Below you’ll find biographies for the RESJ Committee Members.
I am Betty. I am on a journey, the early stages of my journey of learning and understanding the place of privilege that I was born into and how it has shaped and continues to shape my life. I envision this committee as being vital for the health, authenticity and growth of DDPI.
Serving on this committee I desire to open myself up to receive insight and understanding from perspectives outside of my own inherent perspective and bias and from there to grow. I understand this committee to enable DDPI board and DDPI members to hold space to sit in what at times may be uncomfortable or uncertain places as we together continue to move towards health.
I am honored to be part of the RESJ committee, such a vibrant, progressive group, exploring how we can move towards inclusion rather than division. I am a white, gay woman continuing to learn how my own privilege and implicit biases have caused harm to others. Throughout my career as a family therapist, I have experienced apprehension during training events when asked by a presenter to introduce myself to the others and to tell a little about my background and non-professional life.
I want to connect and be accepted, but many times, I have wondered if it is safe to reveal that I am married to a woman and that we have chosen to be child-free. Over the years, I have worked intensely to challenge that fear, honor my various identities, and create safety in relationships. I hope to bring that same intensity to my work with this committee.
As a little boy who started realising he was different, I grew up trying my best not to be myself. I was born in Bolivia into a loving missionary family which valued other cultures very highly. From four years old I grew up in a pretty white town and slipped blindly into White privilege. When I started my Systemic training in 2013 I was confronted with all the uncomfortable stuff about racism, ableism, classism, sexism… which I had been happily ignoring.
Being more aware of the struggle of other communities helped me accept my own fears about myself and join with my own queer and HIV+ communities too. I see becoming part of the RESJ Committee as a privileged responsibility and a powerful opportunity to help my professional community and myself stand up to the quiet harms that exist in so many places within.
My feminism started early, not being keen on the path for women in my rural village. Later, belonging to Rape Crisis helped me feel I was doing something productive about the extent and impact of sexual abuse, which became the focus of my paid work. My partner and I are white women, civil partners and we have adult son.
One reason I joined the RESJ committee was to ensure there was a lesbian member. I now know other DDPI members who might identify as LGBTQ+. which feels good. Being a member has escalated my knowledge of my internalised racism. I’ve been around in DDP for a long time; significant change is needed and is overdue. I am appreciative and indebted to the RESJ committee for taking a lead on this and for helping me contribute through being a member.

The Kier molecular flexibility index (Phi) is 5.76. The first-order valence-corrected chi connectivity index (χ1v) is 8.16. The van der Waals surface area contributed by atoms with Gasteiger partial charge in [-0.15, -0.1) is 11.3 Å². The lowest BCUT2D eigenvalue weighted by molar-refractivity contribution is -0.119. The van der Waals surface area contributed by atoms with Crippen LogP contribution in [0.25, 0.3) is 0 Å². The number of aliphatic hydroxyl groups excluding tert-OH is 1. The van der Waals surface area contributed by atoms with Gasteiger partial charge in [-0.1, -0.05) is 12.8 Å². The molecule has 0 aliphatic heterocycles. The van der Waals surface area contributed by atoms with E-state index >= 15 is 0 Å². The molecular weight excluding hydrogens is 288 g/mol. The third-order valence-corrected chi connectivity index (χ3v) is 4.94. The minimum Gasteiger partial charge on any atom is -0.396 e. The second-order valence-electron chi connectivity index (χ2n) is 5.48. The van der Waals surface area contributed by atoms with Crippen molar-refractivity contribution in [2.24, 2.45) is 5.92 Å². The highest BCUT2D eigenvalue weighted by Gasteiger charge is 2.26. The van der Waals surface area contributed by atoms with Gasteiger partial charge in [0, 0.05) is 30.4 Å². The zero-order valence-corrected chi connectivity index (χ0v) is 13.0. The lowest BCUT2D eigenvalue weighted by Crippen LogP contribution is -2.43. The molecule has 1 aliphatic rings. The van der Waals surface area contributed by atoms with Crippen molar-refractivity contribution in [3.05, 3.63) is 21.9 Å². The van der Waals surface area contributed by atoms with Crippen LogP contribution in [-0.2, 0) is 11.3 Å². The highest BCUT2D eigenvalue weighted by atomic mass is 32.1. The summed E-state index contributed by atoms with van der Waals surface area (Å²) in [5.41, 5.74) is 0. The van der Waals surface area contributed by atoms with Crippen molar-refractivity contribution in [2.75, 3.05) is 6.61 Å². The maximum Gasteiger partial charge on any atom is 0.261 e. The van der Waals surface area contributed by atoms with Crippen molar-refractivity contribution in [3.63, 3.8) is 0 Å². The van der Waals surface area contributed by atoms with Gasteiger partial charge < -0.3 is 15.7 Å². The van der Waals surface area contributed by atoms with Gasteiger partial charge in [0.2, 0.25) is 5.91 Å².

I describe myself as an Angelo Nigerian, heterosexual cis woman with strong Yorkshire pride, a husband, two kids and a pet collection. I am also dyslexic, and my children have dyspraxia and are hypermobile, and I am used to navigating an ableist world with children who often feel disabled by others’ view of them. I qualified as a clinical psychologist in 1994 and have worked almost exclusively with children ever since. I became passionate about DDP after training 10 years ago and have worked through my practicum.
In all my work and career, I have been driven by the need to hear the silent and give voice to the unheard in our society, and to be able to put a voice to the pain within. I am passionate about equality, and as a woman whose identity is deeply embedded in my colour, this is particularly played out in the forum of racial equality and finding a voice of my own that will be heard.
I am very proud to be a part of the DDPI Racial Equity Social Justice committee. I feel very strongly about addressing barriers that minority groups face in particular the barriers that stop ethnic minorities accessing therapeutic services due to their mono cultural structure. I believe that in being part of this committee we have the opportunity to create a unique service that would be able to better serve and represent all sections of the community in the different countries that we are currently practising in.
If I can contribute to this in any small way it will be done with great pride and a sense of joy in the fact that we can effect real change and have a positive impact on people’s lives.
I was 7 when my mother shared stories about her migration into the U.S. Stories of hardship and trauma, exacerbated by oppressive systems that she was unaware of. I have experienced the hateful and subtle touches of racism. As a hetero-, cis-, able bodied man of color, I am also aware that I have caused harm to others. I’ve had the privilege to re-examine and understand the complexities and manifestations of power and privilege in the communities I ascribe to and serve.
As a clinician, I learned to examine my positionally, biases, and intersections in order to refine my practice to a decolonized framework. Within DDP I have found that it is never too late to heal, to repair, and to mend. In this group is a community of individuals committed to addressing the barriers that historically disenfranchised groups and oppressed communities across the identity continue to face.
I am a British Asian Muslim child of immigrant parents. ‘It takes a village to raise a child’. Some of my earliest memories are of me feeling like an outsider within my village, worrying that our new tribe didn’t want us. The messages may have become more covert over the years but they’re still there.